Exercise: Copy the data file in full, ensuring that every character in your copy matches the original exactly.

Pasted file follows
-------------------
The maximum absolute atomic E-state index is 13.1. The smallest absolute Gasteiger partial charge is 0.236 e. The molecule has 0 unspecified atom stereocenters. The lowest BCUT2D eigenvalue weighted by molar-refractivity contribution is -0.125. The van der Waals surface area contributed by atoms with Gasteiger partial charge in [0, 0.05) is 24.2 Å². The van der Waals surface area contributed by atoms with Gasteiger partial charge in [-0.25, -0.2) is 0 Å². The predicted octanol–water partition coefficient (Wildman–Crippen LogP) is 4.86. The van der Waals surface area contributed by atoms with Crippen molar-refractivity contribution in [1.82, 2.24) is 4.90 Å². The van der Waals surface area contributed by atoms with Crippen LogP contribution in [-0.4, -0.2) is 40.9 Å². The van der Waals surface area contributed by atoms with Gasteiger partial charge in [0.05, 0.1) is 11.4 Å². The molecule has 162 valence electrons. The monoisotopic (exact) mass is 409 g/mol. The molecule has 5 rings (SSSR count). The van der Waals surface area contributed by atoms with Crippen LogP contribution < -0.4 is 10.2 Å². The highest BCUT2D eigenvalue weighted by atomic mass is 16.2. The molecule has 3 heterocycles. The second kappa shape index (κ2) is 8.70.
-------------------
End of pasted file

The maximum absolute atomic E-state index is 13.1. The smallest absolute Gasteiger partial charge is 0.236 e. The molecule has 0 unspecified atom stereocenters. The lowest BCUT2D eigenvalue weighted by molar-refractivity contribution is -0.125. The van der Waals surface area contributed by atoms with Gasteiger partial charge in [0, 0.05) is 24.2 Å². The van der Waals surface area contributed by atoms with Gasteiger partial charge in [-0.25, -0.2) is 0 Å². The predicted octanol–water partition coefficient (Wildman–Crippen LogP) is 4.86. The van der Waals surface area contributed by atoms with Crippen molar-refractivity contribution in [1.82, 2.24) is 4.90 Å². The van der Waals surface area contributed by atoms with Crippen LogP contribution in [-0.4, -0.2) is 40.9 Å². The van der Waals surface area contributed by atoms with Gasteiger partial charge in [0.05, 0.1) is 11.4 Å². The molecule has 162 valence electrons. The monoisotopic (exact) mass is 409 g/mol. The molecule has 5 rings (SSSR count). The van der Waals surface area contributed by atoms with Crippen LogP contribution < -0.4 is 10.2 Å². The highest BCUT2D eigenvalue weighted by atomic mass is 16.2. The molecule has 3 heterocycles. The second kappa shape index (κ2) is 8.70.